Business Standard

Exchange operator CME Group to buy Britain's NEX for $5.5 billion


Reuters LONDON
By Noor Zainab Hussain and Sinead Cruise
LONDON (Reuters) - U.S. exchange operator CME Group has agreed to buy NEX Group for $5.5 billion to create a cross-border powerhouse for investors trading in the multi-trillion dollar foreign exchange and government debt markets.
A union of the two firms would enable investors to access cash and futures trading and over-the-counter services via one provider for the first time, improving access to markets, NEX's founder and Chief Executive Michael Spencer said in a statement.
Spencer is a high-profile figure in London's financial industry and previously served as treasurer for Britain's ruling Conservative party. He will join CME's board and become a special adviser to the company after the deal goes ahead, CME said.
"CME's decision to choose London as its European headquarters is also a signal of tremendous support for Britain's financial services sector," Spencer said.
The combined headquarters will be in Chicago.
Spencer, who holds a 17.62 percent stake in NEX according to Thomson Reuters Eikon data, stands to make about 670 million pounds from the deal.
CME Chairman and CEO Terry Duffy said the new entity would help investors lower trading expenses and better manage risk.
Shareholders in NEX, which matches buyers and sellers of bonds, swaps and currencies, will receive 500 pence in cash for each NEX share and 0.0444 new CME shares. Each NEX share would be valued at 1,000 pence, CME said.
The offer by CME, one of the world's biggest exchange groups and owner of the Chicago Board of Trade (CBOT) and Chicago Mercantile Exchange, represents a 2.9 percent premium to Wednesday's share price close of 972 pence.
Analysts said CME may have been prompted to bid now to avoid losing out to a rival, as global exchanges face rising competition for business amid shrinking trade volumes.
"This is a good price," Liberum analyst Justin Bates said, but added that the 50 percent cash component might disappoint some investors leaving "the door ajar for a competing offer with a higher cash component."
He said potential bidders could include ICE, Deutsche Boerse and London Stock Exchange (LSE) (LSE), with ICE the most likely frontrunner.
Nick O'Donnell, M&A partner at law firm Baker McKenzie, said that as the bid had a large paper component, competing offers from rivals using cash, usually preferred by shareholders, could emerge.
NEX was trading below the offer price at 972 pence at 1217 GMT on Thursday. It has risen more than 30 percent in 2017.
NEX, known as ICAP before the sale of its voice-broking business to TP ICAP in 2016, provides foreign exchange and fixed income trading technology via its EBS and BrokerTec platforms.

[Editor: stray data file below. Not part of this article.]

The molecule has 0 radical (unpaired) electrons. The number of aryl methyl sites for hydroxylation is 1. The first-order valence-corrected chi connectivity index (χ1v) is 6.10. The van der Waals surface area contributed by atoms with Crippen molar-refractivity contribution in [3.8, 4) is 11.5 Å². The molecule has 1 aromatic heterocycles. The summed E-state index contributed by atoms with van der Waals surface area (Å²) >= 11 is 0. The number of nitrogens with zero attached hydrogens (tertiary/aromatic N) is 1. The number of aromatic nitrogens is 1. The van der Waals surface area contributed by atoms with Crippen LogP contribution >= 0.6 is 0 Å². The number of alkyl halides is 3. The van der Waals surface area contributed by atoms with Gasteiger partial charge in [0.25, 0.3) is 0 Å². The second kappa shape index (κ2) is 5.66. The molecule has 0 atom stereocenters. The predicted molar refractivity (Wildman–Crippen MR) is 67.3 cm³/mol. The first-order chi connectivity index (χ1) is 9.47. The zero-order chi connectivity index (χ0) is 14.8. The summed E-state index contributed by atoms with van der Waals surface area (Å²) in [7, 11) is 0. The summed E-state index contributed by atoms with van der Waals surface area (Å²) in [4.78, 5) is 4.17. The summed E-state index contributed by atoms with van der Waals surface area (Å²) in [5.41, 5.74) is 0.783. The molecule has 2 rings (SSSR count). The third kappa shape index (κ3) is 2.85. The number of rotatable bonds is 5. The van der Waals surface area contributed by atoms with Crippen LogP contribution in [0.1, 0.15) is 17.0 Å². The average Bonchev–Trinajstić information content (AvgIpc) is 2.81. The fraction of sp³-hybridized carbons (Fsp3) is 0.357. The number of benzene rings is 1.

EBS, a foreign exchange matching platform, allows banks and other major institutions to trade the euro, yen and Swiss franc against the dollar, connecting buyers and sellers of currencies in more than 50 countries.
BrokerTec is the market leader for electronic trading in many U.S and European fixed income products, including U.S. Treasuries, European Government Bonds and European Repo.
"It's a company that has always been ripe for acquisition," Matthew Page, fund manager at Guinness Asset Management and one of NEX's 25 largest investors, told Reuters, adding CME probably thought "they've got to make a move for it now or it might get snapped up by someone else."
CME said the deal would expand its presence in Europe, the Middle East and Africa and Asia Pacific. It expects the acquisition to generate run rate cost savings of $200 million by the end of 2021.
The deal will add to its cash adjusted earnings per share from 2019, with a one-time cash cost of $285 million, CME said.
The takeover could spook regulators concerned about the potential dominance of a new entity in some markets, especially U.S. government debt, where CME is already in the top position.
Previous big exchange mergers, such LSE and Deutsche Boerse, have hit antitrust buffers.
But the collapse of the LSE-Deutsche Boerse deal did not stem the appetite for exchange deals.
Pan-European exchange Euronext bought the Irish Stock Exchange for 137 million euros ($168.88 million) last year.
The deal to buy NEX is CME's largest since the financial crisis. It bought NYMEX in 2008 for $11 billion.
"CME do not seem to be planning any divestments, which may disappoint the European exchanges," a research note by Exane BNP Paribas said.
A marriage of CME's clearing house and NEX's TriOptima compression service will allow CME to compete against the dominance of LCH in the OTC clearing market, the note said.
LCH, part of the LSE, dominates clearing in euro-denominated instruments such as debt repurchase agreements and interest rate swaps.
"Whatever happens, whether there is a competing bid for (NEX) or not, you will see continued consolidation in the exchange space," Liberum analyst Bates said.
($1 = 0.7099 pounds)
($1 = 0.8112 euros)
(Reporting by Noor Zainab Hussain in Bengaluru and Simon Jessop and Clara Denina in London; Writing by Sinead Cruise; Editing by Jane Merriman and Edmund Blair)

(Only the headline and picture of this report may have been reworked by the Business Standard staff; the rest of the content is auto-generated from a syndicated feed.)

Don't miss the most important news and views of the day. Get them on our Telegram channel

First Published: Mar 29 2018 | 8:57 PM IST

Explore News